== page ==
|The Mehran Show: Bitch at Mottley's|
To some extent, that still happens. “I get that in any show, if you add two or more chicks it's becomes labeled a chick night, add three blacks comics it's black night,” says San Francisco native and current Boston comic Chantal Carrere. “I think it is what is and it's my job to be seen regardless.”
“Most shows are sausage fest,” she adds. “All men, and they don't say, ‘Hey come to the all mens show.”
Which brings us to tonight’s Mehran Show at Mottley’s. The name of the show is Bitch, and it’s an all female lineup. Usually, Mehran picks a kind of silly theme, like Boozebag (the comics get drunk) or Dude Looks Like A Lady (male comics in drag). This one is a bit more pointed.
Mehran has been in the Boston comedy scene for a bit over three years. In that time, he has been drawn to a lot of female comics. And he’s noticed they’re not included in the social scene that is the supportive tissue surrounding the scene.
“What I'd discovered in my own personal experience was that I wasn't seeing women taken into the fold the way men take each other into the fold,” he says. “I was noticing that women who showed/show tremendous potential, be they natural performers or writers, weren't getting acknowledged or invited to writing groups or asked to perform on shows booked by other comics. Meanwhile, I watched male comics come into the scene, show half the natural funny and get carried out on the shoulders of other male comics like they were Sean Astin in Rudy.”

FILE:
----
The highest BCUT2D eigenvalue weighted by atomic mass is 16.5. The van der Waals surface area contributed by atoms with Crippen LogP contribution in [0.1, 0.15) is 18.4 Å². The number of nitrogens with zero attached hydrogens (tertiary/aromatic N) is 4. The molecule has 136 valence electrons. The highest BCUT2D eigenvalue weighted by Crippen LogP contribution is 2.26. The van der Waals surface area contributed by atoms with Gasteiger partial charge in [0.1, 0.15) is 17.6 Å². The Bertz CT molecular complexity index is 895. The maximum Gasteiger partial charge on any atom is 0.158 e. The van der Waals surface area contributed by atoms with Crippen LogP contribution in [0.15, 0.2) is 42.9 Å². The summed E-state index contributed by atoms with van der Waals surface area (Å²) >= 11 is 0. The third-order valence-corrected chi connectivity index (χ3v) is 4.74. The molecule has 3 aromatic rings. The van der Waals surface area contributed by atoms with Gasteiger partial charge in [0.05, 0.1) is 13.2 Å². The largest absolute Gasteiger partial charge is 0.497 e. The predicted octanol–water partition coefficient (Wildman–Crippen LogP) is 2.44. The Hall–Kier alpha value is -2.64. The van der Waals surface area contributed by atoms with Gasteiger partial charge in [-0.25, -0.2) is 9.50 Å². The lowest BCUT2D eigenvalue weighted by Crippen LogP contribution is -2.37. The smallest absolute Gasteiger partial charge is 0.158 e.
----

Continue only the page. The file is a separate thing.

Bitch, then, is a way to bring that to light. And also bring lightness to it. “I like alcohol and I put on Boozebag,” says Mehran. “I like weed and I put on Weed, I like men in dresses and I did Dude Looks Like A Lady. Funny bitches are better for me than black tar heroin and I packed a show with some of my favorites ever.”
That list includes Carrere, Myka Fox, Shane Webb, Erin Judge, Bethany Van Delft, Jessica Delfino, Maria Ciampa, Phoebe Robinson, and Sarah Heggan. And while they focus on the comedy, Mehran can bring up the gender issue.
“I think I have a bit of a luxury to be biting and bitter about it on their behest. It's like that saying-- you never want to be your own broker. This is my opportunity to fight and say the bitter stuff so they don't have to. They can maintain their dignity and I get to be publicly incredulous. It's a win-win.”
What makes an issue like this difficult is that it comes down to perhaps the single most subjective criteria – are you funny? Not everyone will find you funny, regardless of gender, and that’s hard to argue. The only way to dispute it is to get out onstage and make a crowd laugh.
“I think at the end of the day you must be funny and I am so I get paid,” says Carrere. “If I was some chick trying to play off her looks or cheap female jokes then yes, I might have a different answer but I have been blessed.”
Sometimes, that means breaking a bit of new ground. “I am in the Boston Comedy Festival and I just realized not one women has ever won,” says Carrere. “I plan on changing that this year.”